in the end, i tied up to an f150 - not even in 4wd in the same "adverse" conditions - and that thing pulled me back on to my driveway at an idle. didn't even give it any gas.
    what's even the point of something like that?

    • 4 weeks ago
      Anonymous

      Just open diff things

    • 4 weeks ago
      Anonymous

      turn off traction control dumbass

      • 4 weeks ago
        Anonymous

        Objectively superior driving dynamics, also it's much harder to fit the kind of engines people want in luxury cars
        >V8
        >V12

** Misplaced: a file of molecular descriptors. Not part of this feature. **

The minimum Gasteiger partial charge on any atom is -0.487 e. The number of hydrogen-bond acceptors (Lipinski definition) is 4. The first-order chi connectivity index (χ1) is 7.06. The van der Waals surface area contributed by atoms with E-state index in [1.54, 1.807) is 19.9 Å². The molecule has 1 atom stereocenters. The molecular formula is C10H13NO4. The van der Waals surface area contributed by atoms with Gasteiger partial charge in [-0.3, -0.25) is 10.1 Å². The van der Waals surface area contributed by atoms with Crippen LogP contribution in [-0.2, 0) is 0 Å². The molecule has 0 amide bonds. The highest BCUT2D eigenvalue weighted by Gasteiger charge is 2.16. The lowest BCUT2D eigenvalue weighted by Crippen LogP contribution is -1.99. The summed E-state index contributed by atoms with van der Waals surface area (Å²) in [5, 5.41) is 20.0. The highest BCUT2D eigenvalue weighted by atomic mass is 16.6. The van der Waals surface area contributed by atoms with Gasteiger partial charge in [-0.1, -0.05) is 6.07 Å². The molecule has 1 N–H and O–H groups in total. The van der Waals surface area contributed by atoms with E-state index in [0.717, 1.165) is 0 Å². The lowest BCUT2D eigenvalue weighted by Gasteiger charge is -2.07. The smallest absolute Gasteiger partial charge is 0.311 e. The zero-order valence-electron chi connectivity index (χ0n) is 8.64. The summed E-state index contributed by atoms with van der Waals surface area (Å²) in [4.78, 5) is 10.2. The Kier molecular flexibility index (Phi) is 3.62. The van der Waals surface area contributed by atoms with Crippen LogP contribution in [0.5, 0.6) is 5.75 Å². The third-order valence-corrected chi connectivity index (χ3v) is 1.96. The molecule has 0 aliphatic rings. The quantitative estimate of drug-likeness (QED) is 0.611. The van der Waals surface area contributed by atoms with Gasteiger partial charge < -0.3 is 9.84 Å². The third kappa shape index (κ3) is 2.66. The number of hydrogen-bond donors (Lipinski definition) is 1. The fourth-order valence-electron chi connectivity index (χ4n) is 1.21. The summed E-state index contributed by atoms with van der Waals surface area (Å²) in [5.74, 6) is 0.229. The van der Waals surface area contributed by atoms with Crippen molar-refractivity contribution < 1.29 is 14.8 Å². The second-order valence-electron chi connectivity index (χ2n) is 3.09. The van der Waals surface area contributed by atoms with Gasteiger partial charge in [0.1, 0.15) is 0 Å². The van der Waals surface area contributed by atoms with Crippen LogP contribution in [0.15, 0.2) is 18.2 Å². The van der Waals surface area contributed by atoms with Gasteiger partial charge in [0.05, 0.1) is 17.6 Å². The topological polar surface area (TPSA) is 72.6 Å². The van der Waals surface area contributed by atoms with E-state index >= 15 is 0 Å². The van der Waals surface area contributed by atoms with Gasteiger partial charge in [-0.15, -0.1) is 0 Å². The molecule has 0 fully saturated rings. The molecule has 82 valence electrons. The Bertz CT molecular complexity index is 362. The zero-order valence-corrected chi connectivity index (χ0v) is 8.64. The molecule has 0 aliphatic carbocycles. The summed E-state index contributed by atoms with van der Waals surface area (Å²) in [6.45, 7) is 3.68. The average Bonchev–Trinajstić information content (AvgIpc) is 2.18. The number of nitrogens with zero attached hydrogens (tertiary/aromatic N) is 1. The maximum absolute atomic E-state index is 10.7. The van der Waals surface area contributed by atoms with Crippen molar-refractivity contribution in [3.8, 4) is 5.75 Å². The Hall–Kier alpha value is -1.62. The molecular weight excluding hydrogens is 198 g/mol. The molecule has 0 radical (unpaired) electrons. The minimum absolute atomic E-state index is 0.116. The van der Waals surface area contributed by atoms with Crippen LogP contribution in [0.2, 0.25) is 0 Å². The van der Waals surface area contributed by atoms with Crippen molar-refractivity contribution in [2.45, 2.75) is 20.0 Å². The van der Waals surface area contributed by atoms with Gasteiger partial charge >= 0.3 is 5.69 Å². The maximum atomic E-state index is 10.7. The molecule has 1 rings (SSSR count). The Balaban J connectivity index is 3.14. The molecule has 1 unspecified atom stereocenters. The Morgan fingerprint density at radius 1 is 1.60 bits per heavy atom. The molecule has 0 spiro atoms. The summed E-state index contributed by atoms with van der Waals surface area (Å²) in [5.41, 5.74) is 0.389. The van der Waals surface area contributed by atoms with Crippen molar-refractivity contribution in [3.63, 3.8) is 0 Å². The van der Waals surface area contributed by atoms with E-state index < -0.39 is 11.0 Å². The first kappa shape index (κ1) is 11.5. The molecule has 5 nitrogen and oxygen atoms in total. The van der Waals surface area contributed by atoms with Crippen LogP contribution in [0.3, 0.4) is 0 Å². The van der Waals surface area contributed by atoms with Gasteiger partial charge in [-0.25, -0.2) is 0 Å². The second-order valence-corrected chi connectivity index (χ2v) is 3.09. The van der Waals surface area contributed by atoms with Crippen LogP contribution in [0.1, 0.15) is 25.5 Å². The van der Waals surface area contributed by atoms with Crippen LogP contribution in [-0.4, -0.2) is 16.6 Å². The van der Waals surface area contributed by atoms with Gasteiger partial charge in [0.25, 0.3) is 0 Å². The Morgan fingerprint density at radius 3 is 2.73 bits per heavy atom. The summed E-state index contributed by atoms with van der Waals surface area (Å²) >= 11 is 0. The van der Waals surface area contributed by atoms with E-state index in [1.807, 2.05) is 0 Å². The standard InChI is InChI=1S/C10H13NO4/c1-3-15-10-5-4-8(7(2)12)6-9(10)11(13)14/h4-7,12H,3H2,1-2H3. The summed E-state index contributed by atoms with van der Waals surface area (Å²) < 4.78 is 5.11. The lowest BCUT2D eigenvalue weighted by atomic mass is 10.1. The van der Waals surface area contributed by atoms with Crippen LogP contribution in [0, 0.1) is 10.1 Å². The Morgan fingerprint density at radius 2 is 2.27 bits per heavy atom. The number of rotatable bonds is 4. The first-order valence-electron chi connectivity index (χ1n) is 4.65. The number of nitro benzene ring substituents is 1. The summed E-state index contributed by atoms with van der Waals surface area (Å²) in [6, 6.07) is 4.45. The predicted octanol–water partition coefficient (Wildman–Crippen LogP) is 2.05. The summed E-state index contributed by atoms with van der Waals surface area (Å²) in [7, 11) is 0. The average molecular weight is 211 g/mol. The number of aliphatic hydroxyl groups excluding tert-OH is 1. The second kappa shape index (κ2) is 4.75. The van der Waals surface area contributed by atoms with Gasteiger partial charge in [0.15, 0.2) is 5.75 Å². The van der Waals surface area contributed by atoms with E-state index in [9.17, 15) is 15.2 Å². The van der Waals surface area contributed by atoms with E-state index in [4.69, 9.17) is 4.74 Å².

>maybe an I6
        in an FF layout. Plus a big torquey luxury V8 in a FF configuration will torque steer which is very not luxurious. Volvo did a transverse I6 in the S80 many years ago, and continues to sell FF luxury cars, but they don't sell very well.

        nah it was his open diff

    • 4 weeks ago
      Anonymous

      Sounds like you need one of these

    • 4 weeks ago
      Anonymous

      >instead of sending power to all the wheels, it sends power to none of them.

      this doesnt happen with any awd car ever, wtf are you on about? even with open diffs it would always send power to the wheel with less resistance, what you described would only happen if it had no propshaft whatsoever.

      >every time one of the tires started to hop up over the "curb" (my driveway sits about 2" higher than my lawn), the tire about to go over the top would stop spinning, some other one would start